The struggle inspired intense prejudice and suspicion that lasted well after the Moors were overthrown. Philip III of Spain expelled 300,000 "Moriscos" from the Iberian (Spanish) peninsula not long after Shakespeare finished Othello, in 1609. In England during Shakespeare's time, views regarding "Moors" were slightly more complex because of strong anti-Catholic sentiment in England and English fears of invasion by the Spanish. In fact, England maintained independent trade relationships with "Moorish" Northern Africa, despite Spanish and Portuguese protest. The English slave trade also brought blacks to Europe, from mid-sixteenth century onward. Queen Elizabeth herself founded The Barbary Company, formally institutionalizing this trade; in addition, she received a delegation of Moroccan diplomats in 1600. However, the English still felt a strong suspicion of Islam: Elizabeth issued a degree expelling Moors from Africa and Spanish "Moriscos" from the boundary of England in 1599 and 1601.
Social Background Early17th-century English attitudes toward non-Europeans were largelyshaped by the government's diplomatic policies and, to a lesserextent, by exotic stories brought back by travelers overseas.The term “moor” was derived from the name of the country Mauritania but was used to refer to North Africans, West Africans or, even more loosely, for non-whites or Muslims of any origin. North and West Africans living in Elizabethan England were frequently singled out for their unusual dress, behavior and customs and were commonly referred to as “devils” or “villains.” Moors were commonly stereotyped as sexually overactive, prone to jealousy and generally wicked. The public associated “blackness” with moral corruption, citing examples from Christian theology to support the view that whiteness was the sign of purity, just as blackness indicated sin. Although Queen Elizabeth granted the Moors “full diplomatic recognition” out of gratitude for their help in conquering Spain, in 1601 she deported them, citing concerns about their irregular behavior and a fear that allowing them to stay in England would lead to overpopulation. Blacks were not typically associated with slavery at that time, since the slave trade would not be fully established until the late 17th century. Instead, the Elizabethan portrait of the dark-skinned “other” clearly established him as a bestial force, dangerous because of his sexuality, temper and magical powers.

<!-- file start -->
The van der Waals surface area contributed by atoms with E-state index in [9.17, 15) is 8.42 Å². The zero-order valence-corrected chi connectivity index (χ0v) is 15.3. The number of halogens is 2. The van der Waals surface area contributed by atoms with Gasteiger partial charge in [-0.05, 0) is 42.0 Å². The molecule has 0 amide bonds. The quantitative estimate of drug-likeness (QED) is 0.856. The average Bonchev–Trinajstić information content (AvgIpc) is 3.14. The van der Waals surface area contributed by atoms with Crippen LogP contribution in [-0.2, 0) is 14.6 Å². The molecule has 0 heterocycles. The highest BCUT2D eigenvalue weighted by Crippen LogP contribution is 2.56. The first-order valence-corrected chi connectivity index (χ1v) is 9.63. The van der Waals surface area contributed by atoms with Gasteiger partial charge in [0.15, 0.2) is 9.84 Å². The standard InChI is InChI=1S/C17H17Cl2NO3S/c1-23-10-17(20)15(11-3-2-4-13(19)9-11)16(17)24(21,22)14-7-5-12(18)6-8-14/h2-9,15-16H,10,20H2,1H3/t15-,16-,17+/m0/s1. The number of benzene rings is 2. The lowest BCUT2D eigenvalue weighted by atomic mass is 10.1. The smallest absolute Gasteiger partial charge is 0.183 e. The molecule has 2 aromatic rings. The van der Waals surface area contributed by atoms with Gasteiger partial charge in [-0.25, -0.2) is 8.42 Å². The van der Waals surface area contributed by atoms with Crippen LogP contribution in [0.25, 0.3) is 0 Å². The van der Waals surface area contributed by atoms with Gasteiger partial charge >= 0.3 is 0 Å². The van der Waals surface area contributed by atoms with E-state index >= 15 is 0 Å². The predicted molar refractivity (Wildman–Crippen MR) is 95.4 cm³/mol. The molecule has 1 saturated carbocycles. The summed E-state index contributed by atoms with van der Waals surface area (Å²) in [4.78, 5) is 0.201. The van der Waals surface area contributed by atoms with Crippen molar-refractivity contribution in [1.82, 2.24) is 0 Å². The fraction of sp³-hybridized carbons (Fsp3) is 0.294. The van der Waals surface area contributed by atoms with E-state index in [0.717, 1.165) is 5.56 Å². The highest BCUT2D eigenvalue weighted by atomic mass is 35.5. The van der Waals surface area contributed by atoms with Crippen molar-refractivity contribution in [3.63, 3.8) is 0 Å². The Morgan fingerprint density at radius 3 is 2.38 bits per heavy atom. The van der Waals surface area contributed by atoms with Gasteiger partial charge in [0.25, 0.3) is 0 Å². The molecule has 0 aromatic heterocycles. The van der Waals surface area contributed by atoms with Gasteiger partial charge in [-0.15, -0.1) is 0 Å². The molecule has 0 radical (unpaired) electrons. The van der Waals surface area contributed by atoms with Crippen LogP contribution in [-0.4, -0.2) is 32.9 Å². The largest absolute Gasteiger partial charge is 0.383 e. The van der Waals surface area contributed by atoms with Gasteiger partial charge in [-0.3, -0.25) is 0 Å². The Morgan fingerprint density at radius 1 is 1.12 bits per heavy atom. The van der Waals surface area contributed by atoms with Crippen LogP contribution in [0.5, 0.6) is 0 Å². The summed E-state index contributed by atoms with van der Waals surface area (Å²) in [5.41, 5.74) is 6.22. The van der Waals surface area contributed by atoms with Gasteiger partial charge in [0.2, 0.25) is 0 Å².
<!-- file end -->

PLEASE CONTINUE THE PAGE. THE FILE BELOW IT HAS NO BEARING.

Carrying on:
Political background Elizabeth died in 1603 at the age of 69. Her closest male Protestant relative was the King of Scots, James VI, who became King James I of England in a Union of the Crowns. Several assassination attempts were made on James, most famously on 5 November 1605, by a group of Catholic conspirators, which caused more antipathy in England towards the Catholic faith. Upon taking power, James immediately made peace with Spain, and for the first half of the 17th century, England remained largely inactive in European politics. In 1607 England built an establishment at Jamestown This was the beginning of colonialism by England in North America. Many English settled then in North America for religious or economic reasons. About 70% of migrants from England who came between 1630-1660 were indentured servants. By 1700, Chesapeake planters brought in